The Tory Party’s proposals on care for the elderly are aimed at one group – present Labour voters in Labour-held midlands/northern seats whose elderly parents live in bought council houses. And get this – technically, it’s actually progressive!

This single policy shift may well lead to the Tories taking a number of ‘safe’ Labour seats in England.

Be in no doubt. This whole debate is nothing to do with security in old age. It’s about people not wanting to lose out on their unearned inheritances. That’s not to be critical of folk – it’s just the way it is.

No-one going into social care will lose their house – under the Tory policy, its value to inheritors will simply be reduced to offset against their care costs and if it reaches £100k, then the state will start paying for the care.

Most people’s wealth today is in capital assets – notably the family home – not income. And medical advances are rocketing the cost to society of care homes. So the value of houses will now be taken into account when assessing the wealth of anyone in care and the ‘discounted’ figure will be increased to £100k. This will mean that the great majority of property-owning elderly folk will now in theory contribute to their care via financial products which will take the capital out of their homes after their death, down to a value of £100k.

The average elderly person in care lives around 3 years before death (here’s a 2011 LSE paper). The average amount this would cost today is around £130k (excluding Nursing care). In London, the average house value is a touch under £700k at the moment and that £130k for care would be taken in full in pretty much all cases. Dementia patients obviously tend to last much longer – this therefore reduces the value of their house much more and that’s why critics are concentrating on this group.

Go outside London, though, and that picture changes. Head to the midlands and north of England, and of course much of Scotland, and you’ll find that plenty of houses, in particular bought council houses, have a present value of £100k or less. The Tories are targeting the inheritors of these properties: “Vote Tory and you can keep £100k if your parent is in care/goes into care. If not, most of it will go on care costs”.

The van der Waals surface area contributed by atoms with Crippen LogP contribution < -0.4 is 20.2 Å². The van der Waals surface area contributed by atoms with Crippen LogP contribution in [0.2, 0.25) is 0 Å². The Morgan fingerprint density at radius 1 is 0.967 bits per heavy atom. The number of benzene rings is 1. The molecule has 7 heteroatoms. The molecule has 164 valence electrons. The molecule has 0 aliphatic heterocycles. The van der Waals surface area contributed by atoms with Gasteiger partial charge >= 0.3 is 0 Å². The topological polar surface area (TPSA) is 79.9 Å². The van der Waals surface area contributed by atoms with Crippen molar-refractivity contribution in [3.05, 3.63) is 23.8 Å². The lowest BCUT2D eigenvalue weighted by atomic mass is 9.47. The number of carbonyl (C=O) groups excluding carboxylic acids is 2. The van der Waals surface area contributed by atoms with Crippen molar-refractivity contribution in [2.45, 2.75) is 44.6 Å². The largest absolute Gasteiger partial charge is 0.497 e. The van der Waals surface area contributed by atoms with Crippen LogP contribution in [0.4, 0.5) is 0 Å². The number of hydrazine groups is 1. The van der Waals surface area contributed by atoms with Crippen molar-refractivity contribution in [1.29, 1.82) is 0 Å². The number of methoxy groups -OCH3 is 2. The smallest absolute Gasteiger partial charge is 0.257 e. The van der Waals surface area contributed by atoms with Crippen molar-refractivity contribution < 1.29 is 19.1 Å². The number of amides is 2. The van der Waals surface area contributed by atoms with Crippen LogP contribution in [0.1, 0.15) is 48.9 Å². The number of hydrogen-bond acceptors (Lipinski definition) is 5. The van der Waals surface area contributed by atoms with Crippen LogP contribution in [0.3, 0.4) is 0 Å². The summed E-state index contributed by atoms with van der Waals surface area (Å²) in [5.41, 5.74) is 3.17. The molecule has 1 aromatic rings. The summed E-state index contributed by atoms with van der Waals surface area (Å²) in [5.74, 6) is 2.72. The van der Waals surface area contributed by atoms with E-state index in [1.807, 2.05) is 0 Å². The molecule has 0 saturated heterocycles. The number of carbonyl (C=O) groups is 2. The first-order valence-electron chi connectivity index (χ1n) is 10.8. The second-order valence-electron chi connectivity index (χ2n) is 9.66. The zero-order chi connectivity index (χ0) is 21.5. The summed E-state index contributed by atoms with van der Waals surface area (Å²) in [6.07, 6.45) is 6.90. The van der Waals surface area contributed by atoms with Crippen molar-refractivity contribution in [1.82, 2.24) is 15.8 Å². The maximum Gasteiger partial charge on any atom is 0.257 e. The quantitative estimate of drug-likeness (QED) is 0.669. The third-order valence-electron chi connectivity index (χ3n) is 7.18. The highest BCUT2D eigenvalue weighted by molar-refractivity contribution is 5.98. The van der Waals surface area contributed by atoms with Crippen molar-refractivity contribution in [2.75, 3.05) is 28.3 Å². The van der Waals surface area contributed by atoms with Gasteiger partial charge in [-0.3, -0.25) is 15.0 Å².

The Tories’ calculation is that most of the better-off are inheriting a multiple of the care-cost figure anyway. In addition, more and more older folk are moving their house into a trust or to their children. Providing this is done some time in advance when they are still healthy, it’s perfectly straightforward to avoid the ‘deliberate deprivation’ rule. Certainly, the Tories don’t think their new policy is going to lead to many wealthier folk moving to Labour, whose manifesto would likely hit them more anyway.

On the other hand, Labour is finding this very hard to respond to and it’s clear they’re already they’re giving very mixed – and therefore ineffectual – messages. They’ve just put out a manifesto purposely hitting the better off – higher taxes are of course broadly progressive. But now they’re also being forced to say how people who own a high value capital asset  and who go into care for dementia should be able to pass the whole value of that asset on to their children. That’s a regressive message to the right of the Tory policy, of course, and it won’t even help counter-act the wider effect of their manifesto in any case.

The whole change in care home policy won’t affect the election in Scotland much, although some folk might be swung towards the Tories in Edinburgh South. However, it serves as a good illustration of how a UK government policy can harm the ability of a Scottish government to make its own policy even in devolved areas.

These new welfare rules will apply to Scotland, and Scotland will be one of the areas most affected by the reduction in revenue caused by the increase in the cap to £100k. This means that the Scottish government will need to pay for the Tory policy using public money raised through taxation.

Who will champion this new policy in Scotland? Ruth Davidson and the Tories of course. And who will attack the SNP government for shifting money from others parts of its budget to filling the gap caused by the policy? That’ll be Ruth Davidson and the Tories, of course (with a bit of help from Scottish Labour, if they’re not careful…)!